UNITED STATES, Nov 9 – U.S. warplanes attacked a convoy near Mosul in Iraq this weekend in an attempt to kill ISIS leaders, said a spokesman for U.S. Central Command. Col. Patrick Ryder, in a statement Saturday, said he could not confirm that top ISIS leader Abu Bakr al-Baghdadi was in the convoy. Ryder issued that information in response to news reports indicating the ISIS leader may have died or been injured.
“I can confirm that coalition aircraft did conduct a series of airstrikes yesterday evening in Iraq against what was assessed to be a gathering of ISIL leaders near Mosul, destroying a vehicle convoy consisting of 10 ISIL armed trucks,” Ryder said, using another acronym for ISIS. Mosul, Iraq’s second-largest city, is crucial to ISIS. Besides having material resources, such as Iraq’s largest hydroelectric dam, Mosul is the site of one of ISIS’s greatest battlefield victories
In June, the Sunni Muslim extremist group overran the city, causing soldiers and police officers to drop their weapons and flee, according to numerous witnesses. ISIS announced plans to establish a caliphate, or Islamic state, in Mosul after the takeover. In another airstrike against an ISIS stronghold, at least 15 people were killed and 31 were wounded when planes hit the town of Al-Qaim, in Anbar province, on the border with Syria, a witness said Saturday.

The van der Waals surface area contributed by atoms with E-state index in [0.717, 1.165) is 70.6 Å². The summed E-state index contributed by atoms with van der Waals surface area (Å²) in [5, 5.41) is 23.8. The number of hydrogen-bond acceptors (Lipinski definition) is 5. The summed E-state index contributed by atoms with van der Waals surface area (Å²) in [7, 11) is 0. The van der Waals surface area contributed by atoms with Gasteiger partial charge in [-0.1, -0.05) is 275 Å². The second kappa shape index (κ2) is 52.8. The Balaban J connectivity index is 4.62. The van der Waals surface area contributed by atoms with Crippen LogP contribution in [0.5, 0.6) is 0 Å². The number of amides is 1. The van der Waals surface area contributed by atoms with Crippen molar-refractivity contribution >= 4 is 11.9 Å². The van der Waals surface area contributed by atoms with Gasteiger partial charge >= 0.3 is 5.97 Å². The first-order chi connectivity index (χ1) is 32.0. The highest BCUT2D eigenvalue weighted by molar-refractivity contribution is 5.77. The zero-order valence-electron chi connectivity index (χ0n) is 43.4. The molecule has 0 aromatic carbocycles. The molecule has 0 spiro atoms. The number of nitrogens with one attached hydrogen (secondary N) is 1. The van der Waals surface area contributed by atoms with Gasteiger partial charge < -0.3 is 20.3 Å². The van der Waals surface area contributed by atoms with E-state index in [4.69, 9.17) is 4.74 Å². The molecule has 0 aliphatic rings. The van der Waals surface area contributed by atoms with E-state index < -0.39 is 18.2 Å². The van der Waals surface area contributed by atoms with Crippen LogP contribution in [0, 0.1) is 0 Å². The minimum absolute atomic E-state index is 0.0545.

The town is 286 kilometers (178 miles) from Mosul. The strike hit a market near an ISIS checkpoint in the town, according to the resident who cannot be named for safety reasons. The resident, who went to a local hospital after the strike and saw the wounded, did not know whether there were any ISIS casualties from the strike. Al-Qaim became a stronghold for ISIS, the Sunni Muslim extremist group, after militants took control in June. U.S. officials in Washington declined comment Saturday when CNN asked whether coalition or U.S. forces carried out the airstrike.